Supermultiple Allows Fish to Emit ‘Love Song’ For One Hour

Muscular strength helps you to have a uniform tone throughout all that time to seduce the females.

Woods Hole, Massachusetts, USA UU Within the different species of the animal world, it is common for the male to have a “love song” to call the female and thus seduce her to procreate. However, few are as long as those of the midshipman fish ( Porichthys notatus, familiar to the frogfish) whose song lasts an hour.

The Guardimarina fish has two different species of male: the so-called I and II.

The I is the one that has this particular feature that generates curiosity among different biologists, zoologists and even veterinarians.

The females follow the song of the males I to reach the nests, where they lay their eggs. Then, these eggs are fertilized by both types I and type II.

This is precisely one of the research lines of Lawrence Rome, a scientist at the Whitman Center in the United States, who arrives every summer at the Marine Biology Laboratory in Massachusetts (MBL, for its acronym in English) to develop parallel studies.

On this occasion, Rome and his collaborators focused on something specific: how does a fish have such a long love call and not die trying? These scientists believe that the key is behind a specific muscle that develops a work at first sight exhausting, but that can solve without any problem.

The first thing the researchers did was to measure the muscular activity of this animal and they detected that super muscle that contracts and expands 360,000 times in an hour, that is, about 100 times per second.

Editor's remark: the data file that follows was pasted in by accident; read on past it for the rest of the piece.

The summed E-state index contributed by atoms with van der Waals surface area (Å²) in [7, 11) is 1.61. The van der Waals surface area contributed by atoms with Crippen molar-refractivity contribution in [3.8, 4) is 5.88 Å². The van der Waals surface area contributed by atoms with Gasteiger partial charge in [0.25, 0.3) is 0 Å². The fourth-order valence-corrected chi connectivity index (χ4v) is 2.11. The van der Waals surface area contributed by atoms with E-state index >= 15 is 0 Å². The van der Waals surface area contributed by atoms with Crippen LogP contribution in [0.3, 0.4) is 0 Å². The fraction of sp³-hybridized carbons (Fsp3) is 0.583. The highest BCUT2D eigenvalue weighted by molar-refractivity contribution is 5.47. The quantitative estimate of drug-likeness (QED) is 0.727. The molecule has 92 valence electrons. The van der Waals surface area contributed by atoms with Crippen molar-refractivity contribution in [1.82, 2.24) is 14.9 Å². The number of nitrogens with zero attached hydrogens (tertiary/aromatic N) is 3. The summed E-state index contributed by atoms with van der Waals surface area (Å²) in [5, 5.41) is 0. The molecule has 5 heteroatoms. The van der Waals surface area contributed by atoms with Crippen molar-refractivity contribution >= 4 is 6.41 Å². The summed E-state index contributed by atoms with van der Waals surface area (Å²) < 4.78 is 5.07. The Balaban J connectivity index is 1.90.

How then can this muscle rest and recharge itself? After comparing the activity of the guard fish with his cousin the toadfish, Rome and his team saw that the former release much less calcium than the latter during their “musical” activity, and that allows them to have the muscular energy to hold their song during an hour.

These findings were published last January in the Journal of General Physiology.

“I really am a muscle expert, not a behaviour expert, but studying this muscle and seeing how it works allowed me to understand something vital in the behaviour of this fish,” Rome told reporters during a Science Journalism Program at Woods Hole. , Massachusetts, of which La Nación is a part.

What good is this to science? Beyond a curiosity that is worthy of sharing, this allows evolutionary biologists to see how species have developed skills to communicate and understand changes in the vocal cords and ears.

The next works of this scientist will focus on seeing why the swim bladder (a structure that helps improve the ability to float and swim) of fish in this family can inflate up to three times more than in other specimens.

He will also continue to study the musculature characteristics of other fish.

“There are still no answers because it’s just something we started to see, but I’m very excited to study it,” he concluded.

 

Source: Nacion